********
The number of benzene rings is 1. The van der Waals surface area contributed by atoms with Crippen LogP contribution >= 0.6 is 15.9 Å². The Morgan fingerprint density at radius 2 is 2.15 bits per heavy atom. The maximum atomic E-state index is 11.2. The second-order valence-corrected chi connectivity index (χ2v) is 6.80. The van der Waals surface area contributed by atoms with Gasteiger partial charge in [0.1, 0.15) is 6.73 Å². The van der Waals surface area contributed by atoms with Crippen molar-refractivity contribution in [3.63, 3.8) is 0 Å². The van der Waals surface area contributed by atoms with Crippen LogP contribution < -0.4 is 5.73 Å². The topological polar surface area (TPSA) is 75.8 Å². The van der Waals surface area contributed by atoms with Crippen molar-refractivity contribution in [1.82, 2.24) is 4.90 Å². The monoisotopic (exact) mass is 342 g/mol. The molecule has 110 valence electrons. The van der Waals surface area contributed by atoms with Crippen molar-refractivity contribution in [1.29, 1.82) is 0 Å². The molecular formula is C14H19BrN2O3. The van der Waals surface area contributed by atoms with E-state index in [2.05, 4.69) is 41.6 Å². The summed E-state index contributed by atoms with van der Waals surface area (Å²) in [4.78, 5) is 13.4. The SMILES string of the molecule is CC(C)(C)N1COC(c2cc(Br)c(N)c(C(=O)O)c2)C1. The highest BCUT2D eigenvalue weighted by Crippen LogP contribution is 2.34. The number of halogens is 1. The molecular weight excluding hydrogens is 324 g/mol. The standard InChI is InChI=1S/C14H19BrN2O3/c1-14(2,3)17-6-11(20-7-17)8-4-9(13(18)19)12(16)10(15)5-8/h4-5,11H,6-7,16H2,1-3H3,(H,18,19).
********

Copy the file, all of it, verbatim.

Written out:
The number of benzene rings is 1. The van der Waals surface area contributed by atoms with Crippen LogP contribution >= 0.6 is 15.9 Å². The Morgan fingerprint density at radius 2 is 2.15 bits per heavy atom. The maximum atomic E-state index is 11.2. The second-order valence-corrected chi connectivity index (χ2v) is 6.80. The van der Waals surface area contributed by atoms with Gasteiger partial charge in [0.1, 0.15) is 6.73 Å². The van der Waals surface area contributed by atoms with Crippen molar-refractivity contribution in [3.63, 3.8) is 0 Å². The van der Waals surface area contributed by atoms with Crippen LogP contribution < -0.4 is 5.73 Å². The topological polar surface area (TPSA) is 75.8 Å². The van der Waals surface area contributed by atoms with Crippen molar-refractivity contribution in [1.82, 2.24) is 4.90 Å². The monoisotopic (exact) mass is 342 g/mol. The molecule has 110 valence electrons. The van der Waals surface area contributed by atoms with Crippen molar-refractivity contribution in [1.29, 1.82) is 0 Å². The molecular formula is C14H19BrN2O3. The van der Waals surface area contributed by atoms with E-state index in [2.05, 4.69) is 41.6 Å². The summed E-state index contributed by atoms with van der Waals surface area (Å²) in [4.78, 5) is 13.4. The SMILES string of the molecule is CC(C)(C)N1COC(c2cc(Br)c(N)c(C(=O)O)c2)C1. The highest BCUT2D eigenvalue weighted by Crippen LogP contribution is 2.34. The number of halogens is 1. The molecular weight excluding hydrogens is 324 g/mol. The standard InChI is InChI=1S/C14H19BrN2O3/c1-14(2,3)17-6-11(20-7-17)8-4-9(13(18)19)12(16)10(15)5-8/h4-5,11H,6-7,16H2,1-3H3,(H,18,19).